Influence of hypoxia on differentiation and proliferation of non-malignant and tumor cells

University dissertation from Molecular Medicine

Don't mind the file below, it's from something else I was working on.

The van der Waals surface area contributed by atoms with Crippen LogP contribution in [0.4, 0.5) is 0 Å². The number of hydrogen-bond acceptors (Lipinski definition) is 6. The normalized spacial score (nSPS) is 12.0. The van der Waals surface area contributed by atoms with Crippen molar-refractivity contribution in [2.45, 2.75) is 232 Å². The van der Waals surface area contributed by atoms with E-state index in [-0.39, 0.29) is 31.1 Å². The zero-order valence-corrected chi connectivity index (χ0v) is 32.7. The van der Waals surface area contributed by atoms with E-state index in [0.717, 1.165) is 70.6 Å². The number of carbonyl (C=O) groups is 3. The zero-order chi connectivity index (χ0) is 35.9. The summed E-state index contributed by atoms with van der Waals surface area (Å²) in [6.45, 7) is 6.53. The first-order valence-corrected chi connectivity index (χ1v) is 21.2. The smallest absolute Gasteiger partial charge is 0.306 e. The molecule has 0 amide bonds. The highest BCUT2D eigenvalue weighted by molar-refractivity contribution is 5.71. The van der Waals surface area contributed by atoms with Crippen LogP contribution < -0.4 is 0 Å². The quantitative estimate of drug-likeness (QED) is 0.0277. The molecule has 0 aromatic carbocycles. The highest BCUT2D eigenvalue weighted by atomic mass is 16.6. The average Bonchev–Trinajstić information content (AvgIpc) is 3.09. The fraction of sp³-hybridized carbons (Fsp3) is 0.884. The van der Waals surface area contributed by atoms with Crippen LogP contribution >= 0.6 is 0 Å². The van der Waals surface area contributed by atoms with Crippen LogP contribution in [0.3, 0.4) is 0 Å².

Abstract: Solid tumors are less oxygenated than their tissue of origin. Low intra-tumor oxygen levels are associated with worse outcome, increased metastatic potential and immature phenotype in breast cancer. We have reported that tumor hypoxia correlates to low differentiation status in breast cancer. Less is known about effects of hypoxia on non-malignant cells. Here we address whether hypoxia influences the differentiation stage of non-malignant breast epithelial cells and potentially have bearing on early stages of tumorigenesis. We show that hypoxic conditions impaired acinar morphogenesis of primary and immortalized breast epithelial cells grown ex vivo on laminin-rich matrix. The hypoxic cells remained in a mitotic state, whereas proliferation ceased with acinar morphogenesis at normoxia. We found induced expression of the differentiation repressor ID1 in the undifferentiated hypoxic MCF-10A cell structures. Acinar morphogenesis was associated with global histone deacetylation whereas the hypoxic breast epithelial cells showed sustained global histone acetylation, which is generally associated with active transcription and an undifferentiated proliferative state. Despite expression of EPOR we show here that rhEPO stimulation of breast cancer cells has no apparent effect on cell growth in vitro. When knocking down EPOR we found a decreased proliferation in ERα+ breast cancer cells only. This inhibitory effect on proliferation appeared to be mediated via a decrease in ERα-activity. EPOR knockdown further improved Tamoxifen effects on ERα-activity in one of the cell lines tested. These results are in accordance with our previous observation that high EPOR expression in tumors correlates to impaired Tamoxifen response in breast cancer patients. We previously demonstrated that small cell lung carcinoma (SCLC) cells lack expression of HIF-2α protein, whereas HIF-1α is expressed at both acute and prolonged hypoxia. Searching for a role of HIF-1 in hypoxic SCLC cells, we investigated metabolic pathways and HIF-1 dependence. When repressing HIF1A expression, the ATP levels were not affected and SCLC cell viability did not decrease by glucose deprivation. In contrast, glutamine withdrawal drastically decreased the number of cells and increased cell death, still in a HIF-independent fashion. The tested SCLC cells are MYC or MYCL amplified and MYC overexpression is known to stimulate glutamine metabolism. Our results might further suggest that Myc overexpression overrides the need of HIF-1α expression and activity in the response of SCLC cells to hypoxia by inducing glutaminolysis and lipogenesis.